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This is a list of the principal Ministers of the Crown of the Kingdom of England, and then of the Kingdom of Great Britain, from May 1702, at the beginning of the reign of Queen Anne. During this period, the leaders of the ministry were Lord Godolphin and the Duke of Marlborough.

On 8 August 1710 Godolphin was dismissed and the Harley ministry took power.



Upon Queen Anne's accession to the English throne in 1702, she appointed Lord Godolphin as Lord High Treasurer and the Duke of Marlborough as Master-General of the Ordnance (among other numerous appointments). They would lead this coalition of Tories and Whigs until 1708, one year after the Act of Union formed the Kingdom of Great Britain. There were three phases to the ministry. From 1702 to 1704 the ministry was largely Tory – Godolphin and Marlborough themselves were Tories, as were the Earl of Nottingham and Sir Charles Hedges, the Secretaries of State. After Nottingham's resignation in 1704, Godolphin and Marlborough turned for support to the "Country" Whigs, led by Speaker Robert Harley. Not long after, the Whig complexion of the ministry grew, as Godolphin sought the support of Harley's opponents, the Whig Junto, bringing the Earl of Sunderland in to replace Hedges as Secretary of State in 1706, and other Junto allies like Sir William Cowper began to be appointed to positions of power. The leading ministers looked favourably on the Junto's strong support for the War of the Spanish Succession. Harley at this point began to turn against the ministry and towards the opposition Tories, and his resignation in 1708 left the government largely in the hands of the Junto for its last two years, with Sunderland as Secretary of State, Lord Somers as Lord President of the Council, the Earl of Orford as First Lord of the Admiralty, and the Earl of Wharton as Lord Lieutenant of Ireland. The ministry finally collapsed in 1710 when Queen Anne turned to Harley and the Tories, dismissing Godolphin and the Junto Whigs, and, soon after, Marlborough himself.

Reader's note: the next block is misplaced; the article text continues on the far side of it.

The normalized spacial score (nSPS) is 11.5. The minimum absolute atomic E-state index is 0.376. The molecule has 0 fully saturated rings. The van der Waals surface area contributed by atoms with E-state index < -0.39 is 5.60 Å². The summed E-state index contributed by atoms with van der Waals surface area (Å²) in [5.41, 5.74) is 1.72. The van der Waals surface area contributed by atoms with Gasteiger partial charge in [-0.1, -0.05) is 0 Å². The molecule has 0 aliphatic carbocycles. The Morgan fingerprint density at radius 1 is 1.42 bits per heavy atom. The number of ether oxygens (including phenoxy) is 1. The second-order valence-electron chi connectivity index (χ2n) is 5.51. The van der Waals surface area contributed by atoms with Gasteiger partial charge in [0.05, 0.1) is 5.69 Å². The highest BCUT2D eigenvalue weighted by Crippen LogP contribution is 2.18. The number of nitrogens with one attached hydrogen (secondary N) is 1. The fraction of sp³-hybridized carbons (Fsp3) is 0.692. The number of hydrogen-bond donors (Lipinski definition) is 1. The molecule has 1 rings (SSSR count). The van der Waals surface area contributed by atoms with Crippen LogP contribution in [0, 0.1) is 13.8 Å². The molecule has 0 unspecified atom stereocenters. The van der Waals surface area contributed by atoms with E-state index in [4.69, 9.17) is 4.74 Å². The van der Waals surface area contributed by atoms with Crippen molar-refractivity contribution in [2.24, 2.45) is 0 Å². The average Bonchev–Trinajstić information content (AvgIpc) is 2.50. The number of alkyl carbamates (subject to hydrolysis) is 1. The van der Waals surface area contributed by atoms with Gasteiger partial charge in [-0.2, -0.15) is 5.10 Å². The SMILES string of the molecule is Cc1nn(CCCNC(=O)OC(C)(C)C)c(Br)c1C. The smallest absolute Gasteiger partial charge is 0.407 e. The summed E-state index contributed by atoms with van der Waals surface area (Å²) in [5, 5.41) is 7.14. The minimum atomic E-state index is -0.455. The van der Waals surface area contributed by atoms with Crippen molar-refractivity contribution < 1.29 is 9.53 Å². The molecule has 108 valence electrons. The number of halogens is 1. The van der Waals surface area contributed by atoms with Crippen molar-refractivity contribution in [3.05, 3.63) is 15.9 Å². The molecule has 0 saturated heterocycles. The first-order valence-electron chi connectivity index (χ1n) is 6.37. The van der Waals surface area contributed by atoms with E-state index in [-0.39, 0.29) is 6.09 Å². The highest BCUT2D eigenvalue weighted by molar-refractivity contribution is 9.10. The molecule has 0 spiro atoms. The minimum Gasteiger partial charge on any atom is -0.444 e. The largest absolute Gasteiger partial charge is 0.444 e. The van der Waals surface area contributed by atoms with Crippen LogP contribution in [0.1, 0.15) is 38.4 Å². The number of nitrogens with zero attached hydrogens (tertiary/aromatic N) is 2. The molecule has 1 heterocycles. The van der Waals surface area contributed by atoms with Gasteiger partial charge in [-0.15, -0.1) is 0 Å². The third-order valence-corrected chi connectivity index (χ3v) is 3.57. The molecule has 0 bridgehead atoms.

List of MinistersEdit

See alsoEdit


  • Chris Cook and John Stevenson, British Historical Facts 1688–1760, Macmillan 1988, p. 33–35
  • World Statesmen
Preceded by
Pembroke ministry
Government of England
Acts of Union
Government of Great Britain
Succeeded by
Harley ministry